7.1 Remote Maintenance Services

Services used by network administrators to directly manage remote hosts over TCP/IP (e.g., SSH, Telnet, VNC, and others) are threatened by three categories of attack:

  • Information leak attacks, from which user and system details are extracted

  • Process manipulation attacks (buffer overflows, format string bugs, etc.)

  • Brute-force guessing of user passwords to gain direct system access

An online bank may be running the Telnet service on its Internet routers for administrative purposes. This service may not be vulnerable to information leak or process-manipulation attacks, but a determined attacker can launch a brute-force attack against the service to gain access. Brute force is an increasingly popular attack vector for attackers attempting to break moderately secure networks.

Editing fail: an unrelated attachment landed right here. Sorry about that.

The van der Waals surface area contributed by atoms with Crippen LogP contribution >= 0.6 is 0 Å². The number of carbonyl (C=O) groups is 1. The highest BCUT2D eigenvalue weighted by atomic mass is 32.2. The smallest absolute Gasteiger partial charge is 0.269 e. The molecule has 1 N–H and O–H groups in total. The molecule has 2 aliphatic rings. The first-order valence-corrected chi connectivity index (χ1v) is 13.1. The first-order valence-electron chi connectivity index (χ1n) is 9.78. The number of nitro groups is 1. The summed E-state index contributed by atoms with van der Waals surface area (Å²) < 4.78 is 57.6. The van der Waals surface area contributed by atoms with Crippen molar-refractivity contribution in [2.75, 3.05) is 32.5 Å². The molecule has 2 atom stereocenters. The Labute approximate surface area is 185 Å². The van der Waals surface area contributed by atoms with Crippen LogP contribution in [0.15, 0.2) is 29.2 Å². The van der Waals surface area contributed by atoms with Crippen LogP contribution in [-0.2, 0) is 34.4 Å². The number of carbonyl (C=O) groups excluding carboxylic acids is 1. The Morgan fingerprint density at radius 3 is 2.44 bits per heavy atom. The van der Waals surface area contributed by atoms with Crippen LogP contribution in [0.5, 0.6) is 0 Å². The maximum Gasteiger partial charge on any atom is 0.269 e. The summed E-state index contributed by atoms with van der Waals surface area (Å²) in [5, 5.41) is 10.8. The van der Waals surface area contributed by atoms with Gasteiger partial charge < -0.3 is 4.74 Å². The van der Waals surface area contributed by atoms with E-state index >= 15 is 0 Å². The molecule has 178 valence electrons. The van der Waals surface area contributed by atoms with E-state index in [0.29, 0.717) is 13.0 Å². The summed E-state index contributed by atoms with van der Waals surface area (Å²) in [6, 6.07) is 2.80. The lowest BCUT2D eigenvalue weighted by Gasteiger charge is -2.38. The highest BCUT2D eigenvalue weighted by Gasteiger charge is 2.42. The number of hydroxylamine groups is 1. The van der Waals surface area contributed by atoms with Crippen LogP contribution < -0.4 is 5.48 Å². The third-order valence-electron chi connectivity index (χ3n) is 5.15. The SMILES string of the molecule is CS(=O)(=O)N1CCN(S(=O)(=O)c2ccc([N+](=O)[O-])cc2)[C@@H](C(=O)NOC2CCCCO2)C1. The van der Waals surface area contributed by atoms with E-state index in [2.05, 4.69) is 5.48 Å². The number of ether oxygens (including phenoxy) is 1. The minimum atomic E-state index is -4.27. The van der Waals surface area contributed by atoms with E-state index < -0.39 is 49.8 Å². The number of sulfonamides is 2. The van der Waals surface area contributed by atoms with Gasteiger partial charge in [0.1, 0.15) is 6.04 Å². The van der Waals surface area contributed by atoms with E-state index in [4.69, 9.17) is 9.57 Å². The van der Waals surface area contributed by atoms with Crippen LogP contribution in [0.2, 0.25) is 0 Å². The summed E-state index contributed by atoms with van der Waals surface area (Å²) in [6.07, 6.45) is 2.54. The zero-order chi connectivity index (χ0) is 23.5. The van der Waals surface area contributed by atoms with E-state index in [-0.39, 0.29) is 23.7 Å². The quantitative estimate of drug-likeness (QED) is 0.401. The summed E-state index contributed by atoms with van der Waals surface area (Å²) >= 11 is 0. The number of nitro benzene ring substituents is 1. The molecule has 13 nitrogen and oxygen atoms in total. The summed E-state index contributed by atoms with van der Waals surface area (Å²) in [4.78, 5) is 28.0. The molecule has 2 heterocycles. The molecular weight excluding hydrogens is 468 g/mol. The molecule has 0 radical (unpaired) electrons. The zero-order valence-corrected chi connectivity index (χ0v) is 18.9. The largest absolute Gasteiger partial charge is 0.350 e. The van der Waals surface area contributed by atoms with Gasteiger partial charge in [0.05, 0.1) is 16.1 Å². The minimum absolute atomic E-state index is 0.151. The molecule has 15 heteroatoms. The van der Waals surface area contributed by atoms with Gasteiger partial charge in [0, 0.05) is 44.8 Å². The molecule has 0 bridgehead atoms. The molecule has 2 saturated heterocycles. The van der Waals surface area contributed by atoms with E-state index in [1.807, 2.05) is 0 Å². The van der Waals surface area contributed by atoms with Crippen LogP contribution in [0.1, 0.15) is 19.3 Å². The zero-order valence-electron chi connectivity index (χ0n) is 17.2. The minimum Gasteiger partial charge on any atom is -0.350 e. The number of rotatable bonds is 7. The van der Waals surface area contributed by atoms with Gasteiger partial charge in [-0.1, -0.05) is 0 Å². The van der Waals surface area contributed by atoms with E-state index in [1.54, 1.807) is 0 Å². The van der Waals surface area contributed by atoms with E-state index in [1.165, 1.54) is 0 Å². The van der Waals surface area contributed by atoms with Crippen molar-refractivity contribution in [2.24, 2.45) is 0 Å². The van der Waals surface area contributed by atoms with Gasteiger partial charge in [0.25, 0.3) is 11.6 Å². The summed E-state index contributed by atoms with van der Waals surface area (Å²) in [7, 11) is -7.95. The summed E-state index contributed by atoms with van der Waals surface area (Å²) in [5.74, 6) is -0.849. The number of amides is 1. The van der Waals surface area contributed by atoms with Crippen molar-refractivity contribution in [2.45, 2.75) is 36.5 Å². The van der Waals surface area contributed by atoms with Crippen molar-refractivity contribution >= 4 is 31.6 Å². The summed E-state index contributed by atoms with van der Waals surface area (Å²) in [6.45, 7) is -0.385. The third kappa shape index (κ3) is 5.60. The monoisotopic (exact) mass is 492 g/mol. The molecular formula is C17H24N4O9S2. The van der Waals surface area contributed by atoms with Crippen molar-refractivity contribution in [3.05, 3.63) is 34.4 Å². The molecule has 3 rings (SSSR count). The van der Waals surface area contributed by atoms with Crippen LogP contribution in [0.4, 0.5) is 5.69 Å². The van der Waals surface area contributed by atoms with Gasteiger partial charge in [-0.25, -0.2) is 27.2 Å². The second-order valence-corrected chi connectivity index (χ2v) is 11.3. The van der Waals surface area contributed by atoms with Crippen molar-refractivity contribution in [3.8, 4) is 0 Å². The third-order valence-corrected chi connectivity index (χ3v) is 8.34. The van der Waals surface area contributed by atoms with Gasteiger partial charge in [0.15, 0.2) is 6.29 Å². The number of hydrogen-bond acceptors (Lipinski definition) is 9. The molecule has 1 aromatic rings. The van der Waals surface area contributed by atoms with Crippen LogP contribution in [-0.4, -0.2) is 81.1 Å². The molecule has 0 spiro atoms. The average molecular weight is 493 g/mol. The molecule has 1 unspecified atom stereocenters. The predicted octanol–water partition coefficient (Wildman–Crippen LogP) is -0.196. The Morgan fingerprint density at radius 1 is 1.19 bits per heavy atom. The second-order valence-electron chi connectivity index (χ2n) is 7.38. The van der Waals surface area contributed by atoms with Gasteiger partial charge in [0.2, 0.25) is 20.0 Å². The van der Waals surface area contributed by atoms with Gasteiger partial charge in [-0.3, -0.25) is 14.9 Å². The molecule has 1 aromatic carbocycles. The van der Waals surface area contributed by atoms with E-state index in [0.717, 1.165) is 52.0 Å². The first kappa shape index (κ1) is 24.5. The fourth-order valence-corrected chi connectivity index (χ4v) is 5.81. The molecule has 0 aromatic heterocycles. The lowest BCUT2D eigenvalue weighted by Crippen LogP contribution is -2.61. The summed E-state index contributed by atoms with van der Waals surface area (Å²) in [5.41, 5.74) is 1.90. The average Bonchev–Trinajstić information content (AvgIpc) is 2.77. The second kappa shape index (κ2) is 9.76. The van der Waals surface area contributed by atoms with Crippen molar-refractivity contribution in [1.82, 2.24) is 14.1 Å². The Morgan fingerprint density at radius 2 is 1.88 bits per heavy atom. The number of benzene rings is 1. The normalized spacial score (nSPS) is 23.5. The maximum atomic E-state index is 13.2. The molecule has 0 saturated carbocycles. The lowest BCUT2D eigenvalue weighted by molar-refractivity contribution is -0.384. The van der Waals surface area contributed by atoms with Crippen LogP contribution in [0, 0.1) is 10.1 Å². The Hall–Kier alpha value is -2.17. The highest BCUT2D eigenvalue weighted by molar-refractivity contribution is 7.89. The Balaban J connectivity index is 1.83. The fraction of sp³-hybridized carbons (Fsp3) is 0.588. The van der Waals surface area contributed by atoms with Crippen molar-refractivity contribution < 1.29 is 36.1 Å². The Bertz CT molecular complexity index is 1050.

I have derived this list of common remote maintenance services from the /etc/services file:

ssh             22/tcp

telnet          23/tcp

exec            512/tcp

login           513/tcp

shell           514/tcp

x11             6000/tcp

citrix-ica      1494/tcp

ms-rdp          3389/tcp

vnc-http        5800/tcp

vnc             5900/tcp

Windows services such as NetBIOS and CIFS can also be used for remote-maintenance purposes (scheduling commands, file access etc.). Due to the complexity of the Windows networking model, these services are fully discussed in Chapter 9.